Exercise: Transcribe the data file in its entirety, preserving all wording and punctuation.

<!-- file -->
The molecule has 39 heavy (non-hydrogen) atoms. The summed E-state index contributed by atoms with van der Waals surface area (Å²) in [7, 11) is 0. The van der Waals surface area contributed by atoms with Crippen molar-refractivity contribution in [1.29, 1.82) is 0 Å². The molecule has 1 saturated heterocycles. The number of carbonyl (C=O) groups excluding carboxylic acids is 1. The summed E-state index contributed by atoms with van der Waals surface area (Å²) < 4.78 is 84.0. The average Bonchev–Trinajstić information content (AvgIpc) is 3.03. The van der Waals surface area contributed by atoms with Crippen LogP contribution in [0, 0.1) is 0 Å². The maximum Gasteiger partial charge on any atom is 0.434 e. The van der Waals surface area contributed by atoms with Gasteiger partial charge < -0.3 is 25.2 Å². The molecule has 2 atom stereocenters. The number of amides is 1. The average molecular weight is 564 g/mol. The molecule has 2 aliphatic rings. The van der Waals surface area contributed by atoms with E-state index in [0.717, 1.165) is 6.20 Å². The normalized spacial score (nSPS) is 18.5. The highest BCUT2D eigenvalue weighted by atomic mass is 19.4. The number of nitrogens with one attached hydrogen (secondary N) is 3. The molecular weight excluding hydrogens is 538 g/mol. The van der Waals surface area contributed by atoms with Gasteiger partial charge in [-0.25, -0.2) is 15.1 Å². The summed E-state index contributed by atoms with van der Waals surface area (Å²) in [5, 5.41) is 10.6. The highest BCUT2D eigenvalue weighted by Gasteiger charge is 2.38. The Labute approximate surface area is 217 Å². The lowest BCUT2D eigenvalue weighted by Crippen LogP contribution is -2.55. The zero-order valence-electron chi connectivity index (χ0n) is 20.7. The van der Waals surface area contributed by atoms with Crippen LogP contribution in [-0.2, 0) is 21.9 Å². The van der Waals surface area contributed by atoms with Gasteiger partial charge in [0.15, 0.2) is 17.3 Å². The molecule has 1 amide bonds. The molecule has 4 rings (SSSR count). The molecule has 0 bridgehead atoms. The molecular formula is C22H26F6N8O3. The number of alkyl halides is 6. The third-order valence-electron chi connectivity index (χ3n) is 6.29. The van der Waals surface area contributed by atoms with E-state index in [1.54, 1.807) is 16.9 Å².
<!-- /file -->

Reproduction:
The molecule has 39 heavy (non-hydrogen) atoms. The summed E-state index contributed by atoms with van der Waals surface area (Å²) in [7, 11) is 0. The van der Waals surface area contributed by atoms with Crippen molar-refractivity contribution in [1.29, 1.82) is 0 Å². The molecule has 1 saturated heterocycles. The number of carbonyl (C=O) groups excluding carboxylic acids is 1. The summed E-state index contributed by atoms with van der Waals surface area (Å²) < 4.78 is 84.0. The average Bonchev–Trinajstić information content (AvgIpc) is 3.03. The van der Waals surface area contributed by atoms with Crippen LogP contribution in [0, 0.1) is 0 Å². The maximum Gasteiger partial charge on any atom is 0.434 e. The van der Waals surface area contributed by atoms with Gasteiger partial charge < -0.3 is 25.2 Å². The molecule has 2 atom stereocenters. The number of amides is 1. The average molecular weight is 564 g/mol. The molecule has 2 aliphatic rings. The van der Waals surface area contributed by atoms with E-state index in [0.717, 1.165) is 6.20 Å². The normalized spacial score (nSPS) is 18.5. The highest BCUT2D eigenvalue weighted by atomic mass is 19.4. The number of nitrogens with one attached hydrogen (secondary N) is 3. The molecular weight excluding hydrogens is 538 g/mol. The van der Waals surface area contributed by atoms with Gasteiger partial charge in [-0.25, -0.2) is 15.1 Å². The summed E-state index contributed by atoms with van der Waals surface area (Å²) in [5, 5.41) is 10.6. The highest BCUT2D eigenvalue weighted by Gasteiger charge is 2.38. The Labute approximate surface area is 217 Å². The lowest BCUT2D eigenvalue weighted by Crippen LogP contribution is -2.55. The zero-order valence-electron chi connectivity index (χ0n) is 20.7. The van der Waals surface area contributed by atoms with Crippen LogP contribution in [-0.2, 0) is 21.9 Å². The van der Waals surface area contributed by atoms with Gasteiger partial charge in [0.15, 0.2) is 17.3 Å². The molecule has 1 amide bonds. The molecule has 4 rings (SSSR count). The molecule has 0 bridgehead atoms. The molecular formula is C22H26F6N8O3. The number of alkyl halides is 6. The third-order valence-electron chi connectivity index (χ3n) is 6.29. The van der Waals surface area contributed by atoms with E-state index in [1.54, 1.807) is 16.9 Å².